Play the Past, a group blog about the use of video games in history teaching is producing some excellent posts. It’s particularly useful to me given my attitude to teaching with video games. It’d be nice to say I’m sceptical, but that implies I’ve had a critical look at the evidence and come to a reasoned conclusion. It’d be fairer to say I’m unreasonably hostile and there’s been a couple of good posts that show that.
Practical Necromancy for Beginners by Shawn Graham would have been a big help to me if it had been my introduction to modelling societies. I didn’t like models for history when I was introduced to them. What I saw was a big societal model with no real justification for the arbitrary processes that made up the model and then a detailed discussion of one of the sub-processes without much reference to the rest of the model, all presented as “this is how societies are”. Shawn Graham could have made a massive change to my first reaction thanks to one simple sentence:
“Ah. So you’re not simulating the past, but rather how you think x worked in the past.”
It’s small difference but it’s a subtle difference. He goes on to explain how you don’t have to accept any model he puts forward, you can change it. Again this adds support for accepting or rejecting a model. It also helps his models have consequences if you change the inputs and are not purely about dynamic thrusting arrows in exciting shapes and intersections.
There are places I could grumble. One of the benefits of computer models is that reading code requires close-reading which is a useful historical skill. Yes it is, but my gut reaction is why learn close-reading for history by examining code, when you could close-reading for history by examining historical texts? The gut is not noted for its large number of brain cells, and this example demonstrates why mine is no genius. Close-reading for code should be simpler. It should be unambiguous and lacking the complexities of meaning that words in historical text have. It’s an easier way of learning the skill that you can then take into more complex situations effectively making a shallower learning curve.
The only thing I could seriously say is missing is that models can also be helpful when they break down — if it’s a good model. If you have something is that working very well in most situations, but breaks down at a specific time or place, that’s a big clue that something really interesting is happening at that time or place. History is complex, so it’s certain that any model will break down sooner or later, but maybe a recognition that a model that breaks isn’t the same as a failed model would be helpful.
The other entry is older, but again shows me that I’m missing something, Sid Meier’s Colonization: Is it offensive enough? by Trevor Owens. I saw a brief flurry of tweets and I wasn’t interested. I’ve played Colonization, it’s a very basic game with not much adherence to the history of the times. My feeling was you could spin up something about historical relevance, but the limitations of technology would mean that it would have to be limited by design. If you actually read the post, you’ll see Trevor Owens goes way beyond that.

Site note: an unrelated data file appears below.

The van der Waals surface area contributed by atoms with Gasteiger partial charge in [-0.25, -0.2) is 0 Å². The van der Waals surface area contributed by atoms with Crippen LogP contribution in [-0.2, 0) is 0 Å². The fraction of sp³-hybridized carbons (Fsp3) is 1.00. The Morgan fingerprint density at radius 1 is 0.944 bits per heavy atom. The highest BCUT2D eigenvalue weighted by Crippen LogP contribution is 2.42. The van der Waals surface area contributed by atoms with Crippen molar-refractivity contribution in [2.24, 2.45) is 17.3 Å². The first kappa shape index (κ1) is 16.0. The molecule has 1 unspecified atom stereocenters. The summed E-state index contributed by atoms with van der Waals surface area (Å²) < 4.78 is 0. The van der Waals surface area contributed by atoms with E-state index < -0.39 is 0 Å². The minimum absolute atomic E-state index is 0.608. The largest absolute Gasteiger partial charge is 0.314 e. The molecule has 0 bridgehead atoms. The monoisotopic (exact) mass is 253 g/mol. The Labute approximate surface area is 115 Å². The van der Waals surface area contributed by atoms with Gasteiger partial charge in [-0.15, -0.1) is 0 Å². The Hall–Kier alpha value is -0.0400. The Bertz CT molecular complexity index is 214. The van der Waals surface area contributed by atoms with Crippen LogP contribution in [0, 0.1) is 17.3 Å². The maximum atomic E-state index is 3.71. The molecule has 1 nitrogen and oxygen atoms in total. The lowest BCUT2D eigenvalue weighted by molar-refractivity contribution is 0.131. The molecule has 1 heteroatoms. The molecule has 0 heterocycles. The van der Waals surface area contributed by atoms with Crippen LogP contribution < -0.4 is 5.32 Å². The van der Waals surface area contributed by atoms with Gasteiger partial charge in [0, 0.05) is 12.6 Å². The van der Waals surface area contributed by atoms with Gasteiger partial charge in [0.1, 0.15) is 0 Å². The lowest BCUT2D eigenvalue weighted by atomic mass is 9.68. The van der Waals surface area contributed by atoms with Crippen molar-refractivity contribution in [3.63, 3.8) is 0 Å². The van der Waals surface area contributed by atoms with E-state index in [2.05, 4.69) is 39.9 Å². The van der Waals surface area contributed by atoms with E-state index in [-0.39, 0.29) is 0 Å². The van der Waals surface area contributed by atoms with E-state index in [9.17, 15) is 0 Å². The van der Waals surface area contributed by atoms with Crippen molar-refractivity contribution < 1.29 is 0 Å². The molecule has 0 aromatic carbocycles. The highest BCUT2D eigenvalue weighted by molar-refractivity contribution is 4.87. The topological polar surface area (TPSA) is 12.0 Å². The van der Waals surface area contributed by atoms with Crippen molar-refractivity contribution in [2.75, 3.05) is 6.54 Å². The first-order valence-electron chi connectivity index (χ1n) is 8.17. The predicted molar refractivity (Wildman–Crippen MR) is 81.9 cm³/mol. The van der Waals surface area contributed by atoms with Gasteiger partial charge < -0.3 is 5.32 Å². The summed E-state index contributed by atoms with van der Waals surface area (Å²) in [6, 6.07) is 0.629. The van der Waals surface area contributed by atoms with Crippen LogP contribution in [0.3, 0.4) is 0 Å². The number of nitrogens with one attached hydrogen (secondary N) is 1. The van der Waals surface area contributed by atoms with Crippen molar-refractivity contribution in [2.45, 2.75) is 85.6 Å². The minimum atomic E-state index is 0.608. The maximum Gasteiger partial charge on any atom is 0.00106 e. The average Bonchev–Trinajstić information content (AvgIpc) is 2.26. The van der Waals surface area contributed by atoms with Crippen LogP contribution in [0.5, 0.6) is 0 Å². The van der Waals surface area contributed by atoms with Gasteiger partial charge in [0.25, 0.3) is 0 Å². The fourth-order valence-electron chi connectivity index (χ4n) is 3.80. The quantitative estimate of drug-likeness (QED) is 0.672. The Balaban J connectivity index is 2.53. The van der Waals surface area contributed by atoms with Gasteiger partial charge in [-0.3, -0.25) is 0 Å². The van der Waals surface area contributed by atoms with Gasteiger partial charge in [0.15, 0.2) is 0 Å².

He points out that a game based in that period is by necessity going to have racist overtones, because the beliefs of the times and the colonisation processes were racist. Yet he makes a very sensible point that the Triangular Trade makes no appearance in Colonization. You see North America. You deal with Europe at a distance, but there is no Africa. I can see why the designers balked at making owning negro slave a fun activity. At the same time it does no favours to the African-American experience to completely ignore that the slavery existed. It’s not simply the limitations of PCs at the time that meant slavery was omitted. It was a choice. That blindness can be seen in other ways that we use or remember the past. It’s another good post.
I dare say there are shallow and vapid observations on the use of games in teaching. You can find shallow opinions in all fields, so it would be weird if teaching through gaming was exempt. What the Play the Past is showing is that it’s not inherently the case that teaching with computer games has to be shallow. So I’ve tried to work out why I have an immediate prejudice against teaching through gaming.
One reason might be puritanical. If it’s fun it’s not work. Games are supposed to be fun, ergo they can’t be work. It might be silly, but prejudices don’t have to be rational. Oddly another reason might be diametrically opposed to this. I’m not a huge fan of computer games. I’ve been tempted by Rome: Total War, that I’ve seen has hit the Mac App Store. That’s partly due to seeing it used in the semi-documentary Time Commanders which I liked. Prejudices don’t have to be consistent either.
I think another reason is that I haven’t grasped what games mean in the modern media landscape. I can see why someone would analyse the use of the past in films or books. Why not games? I don’t play many games, but it ignores the fact that many people do. It’s a massive industry that is rivalling the film industry in reach into households. People like me will disappear through natural wastage in time, but I wonder if people producing really clever and pioneering research and teaching tools are going to find a frustrating barrier of ignorance for the next few years.
For sensible commentary on games and models, see also the post that Shawn Graham linked to from his post, Student Created Sims as Historical Interpretations.